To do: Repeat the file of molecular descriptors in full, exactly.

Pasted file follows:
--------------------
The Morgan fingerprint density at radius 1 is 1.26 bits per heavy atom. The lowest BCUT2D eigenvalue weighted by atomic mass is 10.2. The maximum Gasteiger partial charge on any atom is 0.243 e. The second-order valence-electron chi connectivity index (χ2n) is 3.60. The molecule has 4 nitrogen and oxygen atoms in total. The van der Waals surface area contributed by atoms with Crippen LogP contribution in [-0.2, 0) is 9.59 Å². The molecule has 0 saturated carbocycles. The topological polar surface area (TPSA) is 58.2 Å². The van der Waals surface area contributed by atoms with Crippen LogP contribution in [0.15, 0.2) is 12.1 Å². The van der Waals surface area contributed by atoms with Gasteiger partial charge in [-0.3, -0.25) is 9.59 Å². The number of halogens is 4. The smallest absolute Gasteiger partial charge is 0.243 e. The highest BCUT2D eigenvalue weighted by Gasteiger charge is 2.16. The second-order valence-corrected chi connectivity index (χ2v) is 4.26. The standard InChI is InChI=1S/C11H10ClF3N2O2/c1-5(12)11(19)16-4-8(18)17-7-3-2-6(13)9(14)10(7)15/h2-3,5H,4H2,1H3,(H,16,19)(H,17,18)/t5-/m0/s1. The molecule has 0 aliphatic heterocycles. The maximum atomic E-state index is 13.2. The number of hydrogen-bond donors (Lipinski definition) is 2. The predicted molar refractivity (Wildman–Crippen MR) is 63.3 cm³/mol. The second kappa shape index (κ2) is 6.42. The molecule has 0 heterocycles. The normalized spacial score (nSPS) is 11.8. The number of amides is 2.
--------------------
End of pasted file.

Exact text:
The Morgan fingerprint density at radius 1 is 1.26 bits per heavy atom. The lowest BCUT2D eigenvalue weighted by atomic mass is 10.2. The maximum Gasteiger partial charge on any atom is 0.243 e. The second-order valence-electron chi connectivity index (χ2n) is 3.60. The molecule has 4 nitrogen and oxygen atoms in total. The van der Waals surface area contributed by atoms with Crippen LogP contribution in [-0.2, 0) is 9.59 Å². The molecule has 0 saturated carbocycles. The topological polar surface area (TPSA) is 58.2 Å². The van der Waals surface area contributed by atoms with Crippen LogP contribution in [0.15, 0.2) is 12.1 Å². The van der Waals surface area contributed by atoms with Gasteiger partial charge in [-0.3, -0.25) is 9.59 Å². The number of halogens is 4. The smallest absolute Gasteiger partial charge is 0.243 e. The highest BCUT2D eigenvalue weighted by Gasteiger charge is 2.16. The second-order valence-corrected chi connectivity index (χ2v) is 4.26. The standard InChI is InChI=1S/C11H10ClF3N2O2/c1-5(12)11(19)16-4-8(18)17-7-3-2-6(13)9(14)10(7)15/h2-3,5H,4H2,1H3,(H,16,19)(H,17,18)/t5-/m0/s1. The molecule has 0 aliphatic heterocycles. The maximum atomic E-state index is 13.2. The number of hydrogen-bond donors (Lipinski definition) is 2. The predicted molar refractivity (Wildman–Crippen MR) is 63.3 cm³/mol. The second kappa shape index (κ2) is 6.42. The molecule has 0 heterocycles. The normalized spacial score (nSPS) is 11.8. The number of amides is 2.